Coaching is essential for a sustained missional community movement. If you are committed to decentralized discipleship, you must make ongoing investments in leaders. We call this coaching.

Why Coaching?

Classroom equipping and observation can only take you so far

Eventually, leaders have to start taking steps and lead away from the training ground. As they do this, they need accountability, encouragement, and equipping around real scenarios when they are in the position of responsibility and servant leadership.

I will never forget when our community sent Kory and Emily out to start a new community in their neighborhood. They were incredibly equipped. Seminary trained, church staff history, summer mission work in China, they had read all the books by Hirsch and Cole. They had been to conferences and been imbedded in our GC for over a year. And then they were sent out to be a gospel community on mission. Suddenly, our conversations took on a whole new dynamic. We weren’t talking theory anymore. There were no hypotheticals. They had real people with real stories when we got together. They didn’t have to think about praying and following the Spirit, they had to actually do it. It was in this environment that they began to listen and obey like never before and they learned to pray all over again.

They began throwing the books out the window. Their lives became messy as disciples came into their midst with issues. Their community ended up looking nothing like the ideal or any other missional community Bread&Wine had ever had. Their core consisted of families scattered across the suburbs. Their neighborhood and community wasn’t walkable. Their neighbors didn’t value BBQs or Art Camps. Kory had to work nights four days a week. Yet, they took steps forward. They opened themselves up to the possibility of failure. They tried different things and prayed prayers like: “Help us be the church here…we want to be the church.” In the end, through prayer, patience, and listening to the Spirit, they established a thriving family of servant missionaries that cared for homeless teenage moms, foster babies, and help each other speak the gospel to their kiddos. They are a diverse community, declaring the gospel, and demonstrating it on the outskirts of the city. Their lives are immersed in the needs, pains, and blessings of community. They got started with books, but moved forward through prayer, faithfulness, and processing with coaches.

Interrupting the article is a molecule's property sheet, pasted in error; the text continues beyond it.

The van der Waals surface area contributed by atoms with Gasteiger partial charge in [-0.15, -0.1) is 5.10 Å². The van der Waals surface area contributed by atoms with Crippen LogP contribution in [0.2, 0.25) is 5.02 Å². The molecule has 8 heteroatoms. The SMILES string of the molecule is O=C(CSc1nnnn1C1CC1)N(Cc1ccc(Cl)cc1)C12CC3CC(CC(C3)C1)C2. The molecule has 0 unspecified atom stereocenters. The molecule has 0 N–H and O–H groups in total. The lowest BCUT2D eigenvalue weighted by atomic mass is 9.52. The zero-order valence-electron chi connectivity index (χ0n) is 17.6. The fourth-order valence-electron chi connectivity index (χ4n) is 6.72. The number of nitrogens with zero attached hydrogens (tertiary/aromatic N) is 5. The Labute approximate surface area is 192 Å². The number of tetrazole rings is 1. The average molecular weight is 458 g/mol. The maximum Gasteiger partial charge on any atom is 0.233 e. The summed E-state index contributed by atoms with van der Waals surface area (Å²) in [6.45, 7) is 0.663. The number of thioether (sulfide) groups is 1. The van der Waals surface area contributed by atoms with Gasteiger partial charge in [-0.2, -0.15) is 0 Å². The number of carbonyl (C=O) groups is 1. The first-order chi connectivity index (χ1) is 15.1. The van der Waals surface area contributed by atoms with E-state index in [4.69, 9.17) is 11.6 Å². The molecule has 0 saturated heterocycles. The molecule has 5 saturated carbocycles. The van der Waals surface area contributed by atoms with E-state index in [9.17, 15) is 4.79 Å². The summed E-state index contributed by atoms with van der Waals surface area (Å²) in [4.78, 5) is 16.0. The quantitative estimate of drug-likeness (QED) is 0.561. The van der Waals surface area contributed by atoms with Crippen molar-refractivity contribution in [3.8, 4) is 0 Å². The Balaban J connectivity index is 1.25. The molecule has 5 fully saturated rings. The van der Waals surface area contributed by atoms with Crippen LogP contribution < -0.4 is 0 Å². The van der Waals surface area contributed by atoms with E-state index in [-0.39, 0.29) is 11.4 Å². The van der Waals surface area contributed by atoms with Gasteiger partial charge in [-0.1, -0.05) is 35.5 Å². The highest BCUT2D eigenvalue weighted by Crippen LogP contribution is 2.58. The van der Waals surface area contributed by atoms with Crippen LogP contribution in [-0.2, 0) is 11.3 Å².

Every missional community and leader is different

There is a wide range of cultural contexts within each city, differing relational dynamics, and each missional community’s shared mission brings unique barriers and opportunities for the gospel. In other words, disciple making is not a reproducible formula or recipe. Forming and developing a discipleship environment like a missional community is very different from making a cake. Primers, books, curriculum, and resources are all helpful in getting you started and laying a solid foundation, but you can’t just follow the instructions. You simply can’t write a step-by-step guide and hand it to people.